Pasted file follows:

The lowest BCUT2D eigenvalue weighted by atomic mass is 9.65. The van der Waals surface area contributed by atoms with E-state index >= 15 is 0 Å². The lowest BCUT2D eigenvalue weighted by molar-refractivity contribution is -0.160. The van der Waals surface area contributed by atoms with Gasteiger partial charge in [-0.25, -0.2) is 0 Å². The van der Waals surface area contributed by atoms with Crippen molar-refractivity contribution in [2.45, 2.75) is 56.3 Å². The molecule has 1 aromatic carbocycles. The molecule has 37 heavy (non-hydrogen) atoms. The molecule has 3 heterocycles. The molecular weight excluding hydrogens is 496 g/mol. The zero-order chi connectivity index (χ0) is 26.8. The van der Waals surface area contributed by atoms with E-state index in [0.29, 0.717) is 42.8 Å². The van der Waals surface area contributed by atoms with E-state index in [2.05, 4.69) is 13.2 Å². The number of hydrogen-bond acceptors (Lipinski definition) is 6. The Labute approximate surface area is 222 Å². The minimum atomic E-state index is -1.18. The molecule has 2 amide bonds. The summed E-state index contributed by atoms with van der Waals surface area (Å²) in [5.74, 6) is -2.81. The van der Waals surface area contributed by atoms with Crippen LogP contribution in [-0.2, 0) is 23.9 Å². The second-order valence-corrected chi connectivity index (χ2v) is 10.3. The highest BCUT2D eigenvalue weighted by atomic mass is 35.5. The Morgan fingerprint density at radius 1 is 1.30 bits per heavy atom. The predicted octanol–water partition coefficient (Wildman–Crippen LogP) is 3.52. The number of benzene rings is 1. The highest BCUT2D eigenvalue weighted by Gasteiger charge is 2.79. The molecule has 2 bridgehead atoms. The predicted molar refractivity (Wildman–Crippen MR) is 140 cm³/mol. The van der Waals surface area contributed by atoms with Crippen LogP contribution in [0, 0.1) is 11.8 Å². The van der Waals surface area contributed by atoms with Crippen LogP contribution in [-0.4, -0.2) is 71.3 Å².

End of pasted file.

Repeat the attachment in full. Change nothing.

The lowest BCUT2D eigenvalue weighted by atomic mass is 9.65. The van der Waals surface area contributed by atoms with E-state index >= 15 is 0 Å². The lowest BCUT2D eigenvalue weighted by molar-refractivity contribution is -0.160. The van der Waals surface area contributed by atoms with Gasteiger partial charge in [-0.25, -0.2) is 0 Å². The van der Waals surface area contributed by atoms with Crippen molar-refractivity contribution in [2.45, 2.75) is 56.3 Å². The molecule has 1 aromatic carbocycles. The molecule has 37 heavy (non-hydrogen) atoms. The molecule has 3 heterocycles. The molecular weight excluding hydrogens is 496 g/mol. The zero-order chi connectivity index (χ0) is 26.8. The van der Waals surface area contributed by atoms with E-state index in [0.29, 0.717) is 42.8 Å². The van der Waals surface area contributed by atoms with E-state index in [2.05, 4.69) is 13.2 Å². The number of hydrogen-bond acceptors (Lipinski definition) is 6. The Labute approximate surface area is 222 Å². The minimum atomic E-state index is -1.18. The molecule has 2 amide bonds. The summed E-state index contributed by atoms with van der Waals surface area (Å²) in [5.74, 6) is -2.81. The van der Waals surface area contributed by atoms with Crippen LogP contribution in [-0.2, 0) is 23.9 Å². The second-order valence-corrected chi connectivity index (χ2v) is 10.3. The highest BCUT2D eigenvalue weighted by atomic mass is 35.5. The Morgan fingerprint density at radius 1 is 1.30 bits per heavy atom. The predicted octanol–water partition coefficient (Wildman–Crippen LogP) is 3.52. The number of benzene rings is 1. The highest BCUT2D eigenvalue weighted by Gasteiger charge is 2.79. The molecule has 2 bridgehead atoms. The predicted molar refractivity (Wildman–Crippen MR) is 140 cm³/mol. The van der Waals surface area contributed by atoms with Crippen LogP contribution in [0, 0.1) is 11.8 Å². The van der Waals surface area contributed by atoms with Crippen LogP contribution in [-0.4, -0.2) is 71.3 Å².